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EU assistance for decommissioning nuclear plants Bulgaria, Lithuania and Slovakia

Nuclear Monitor Issue: 
WISE Amsterdam

In the frame of their European Union accession nego­tiations and in view of increasing nuclear safety, Bulgaria, Lithuania and Slovakia committed themselves to the early clo­sure and subsequent decommissioning of eight 'non-upgradeable' nuclear reactors. The European Court of Auditors found that progress has been slow, no comprehensive assessment of future needs exists, and available funding is plainly insufficient. The Court recommended making conditional any further support upon an evaluation of the EU added value.

The special report “EU Financial assistance for the decommissioning of nuclear plants in Bulgaria, Lithuania and Slovakia: Achievements and Future Challenges” by the European Court of Auditors, deals with the implementation of the decommissioning programmes from 1999 up to the end of 2010. The main objective of the Court’s audit was to "assess the effectiveness of the EU funded programs (1999–2010) in con­tributing towards the decommissioning of the nuclear reactors and addressing the consequences of their early closure." The EU provided financial assistance to the three country-programs: 2 850 million euro overall for the 1999-2013 period. The main vehicles for EU funding for decommissioning of the 8 reactors were the TACIS (providing technical assistance to the partner States in eastern Europe and central Asia) and the PHARE programs (supporting financial and technical cooperation with the candidate central and eastern European countries).

Meanwhile, Bulgaria (Kozloduy 1-4), Lithuania (Ignalina 1-2) and Slovakia (Bohunice V1 1-2) have closed the reactors between 2002 and 2008 in line with their commitment, the main process is still ahead and its finalisation faces a significant funding shortfall.

The conclusions are devastating:

(a) As a result of a relatively loose policy framework, the programmes do not benefit from a comprehensive needs assessment, prioritisation, the setting of specific objectives and results to be achieved. Responsibilities are diffused, in particular with regard to monitoring and the achievement of programme ob­jectives as a whole. The Commission’s supervision focuses on the budgetary execution and project implementation.

(b) There is no comprehensive assessment concerning the progress of the decom­missioning and mitigation process. De­lays and cost overruns were noted for key infrastructure projects.

(c) Although the reactors were shut-down between 2002 and 2009, the pro­grammes have not yet triggered the required organisational changes to al­low the operators to turn into effective decommissioning organisations.

(d) Currently available financial resources (including an EU contribution until 2013 worth 2,85 billion euro) will be insuf­ficient and the funding shortfall is sig­nificant (around 2,5 billion euro)!

The Court recommends that:

(a) The Commission should put in place the conditions for an effective, effi­cient and economical use of EU funds. It should establish a detailed needs as­sessment showing the progress of the programmes so far, the activities still to be performed and an overall financing plan identifying the funding sources. Before further spending takes place, the Commission should analyse the resourc­es available and the expected benefits. This should lead in turn to objectives being aligned with the budget made available and to the establishment of meaningful performance indicators which can subsequently be monitored and reported on as necessary.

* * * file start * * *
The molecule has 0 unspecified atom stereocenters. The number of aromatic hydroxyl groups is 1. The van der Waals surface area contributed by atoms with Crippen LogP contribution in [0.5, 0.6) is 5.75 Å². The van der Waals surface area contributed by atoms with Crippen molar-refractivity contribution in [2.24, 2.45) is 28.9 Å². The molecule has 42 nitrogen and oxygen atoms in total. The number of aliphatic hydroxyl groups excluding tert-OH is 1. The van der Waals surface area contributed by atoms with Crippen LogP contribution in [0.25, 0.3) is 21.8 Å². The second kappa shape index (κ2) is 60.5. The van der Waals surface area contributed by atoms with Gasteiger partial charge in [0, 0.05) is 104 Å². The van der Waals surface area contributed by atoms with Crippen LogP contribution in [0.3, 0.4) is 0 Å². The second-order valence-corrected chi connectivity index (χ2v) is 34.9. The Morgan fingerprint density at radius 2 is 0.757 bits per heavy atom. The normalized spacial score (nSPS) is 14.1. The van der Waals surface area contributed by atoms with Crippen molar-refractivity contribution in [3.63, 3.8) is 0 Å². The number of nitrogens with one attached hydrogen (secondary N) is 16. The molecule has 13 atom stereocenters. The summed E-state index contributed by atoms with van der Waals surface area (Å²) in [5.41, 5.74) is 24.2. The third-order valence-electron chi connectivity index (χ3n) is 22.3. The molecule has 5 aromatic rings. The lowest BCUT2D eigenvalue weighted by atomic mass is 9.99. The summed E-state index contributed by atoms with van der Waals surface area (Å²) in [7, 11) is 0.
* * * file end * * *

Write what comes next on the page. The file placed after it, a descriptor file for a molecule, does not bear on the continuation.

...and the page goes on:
(b) Should the EU decide, as proposed by the Commission, to provide further fi­nancial assistance in the next multi-annual financial framework, this sup­port should be made conditional upon an ex ante evaluation of the EU added value of such intervention, identifying the specific activities to be financed through the EU budget and taking ac­count of other funding facilities such as Structural Funds.

Delays and Cost-overruns
As at 31 December 2010, the programs had launched 101 projects which contributed towards the decommissioning of the eight reactors. The total value of these projects, which were almost exclusively funded by the EU, was 1 125 million euro.

An analysis of the infrastructure projects shows delays and cost overruns. In particular, key projects within the critical path of the decommissioning process are delayed, for example facilities for spent fuel and radioactive waste management (i.e spent fuel storage facili­ties and facilities for radioactive waste treatment, storage and final disposal).

In March 2011 the recipient Member States updated their de­commissioning cost estimates, to reach 5,3 billion euro. A comparison with the decommissioning funding currently avail­able at national and programme level suggests a shortfall of around 2,5 billion euro.

Slovakia has committed itself to topping up the funding need­ed for decommissioning and has created a specific funding mechanism (a tax on electricity transmission) to contribute towards reducing the funding shortfall. Lithuania and Bulgaria have not put in place any equivalent mechanism. The absence of sufficient funding arrangements puts the completion of the decommissioning processes at risk.

Sources: European Court of Auditors Special Report No 16/2011 “EU Financial assistance for the decommissioning of nuclear plants in Bulgaria, Lithuania and Slovakia: Achievements and Future Challenges”. Available at: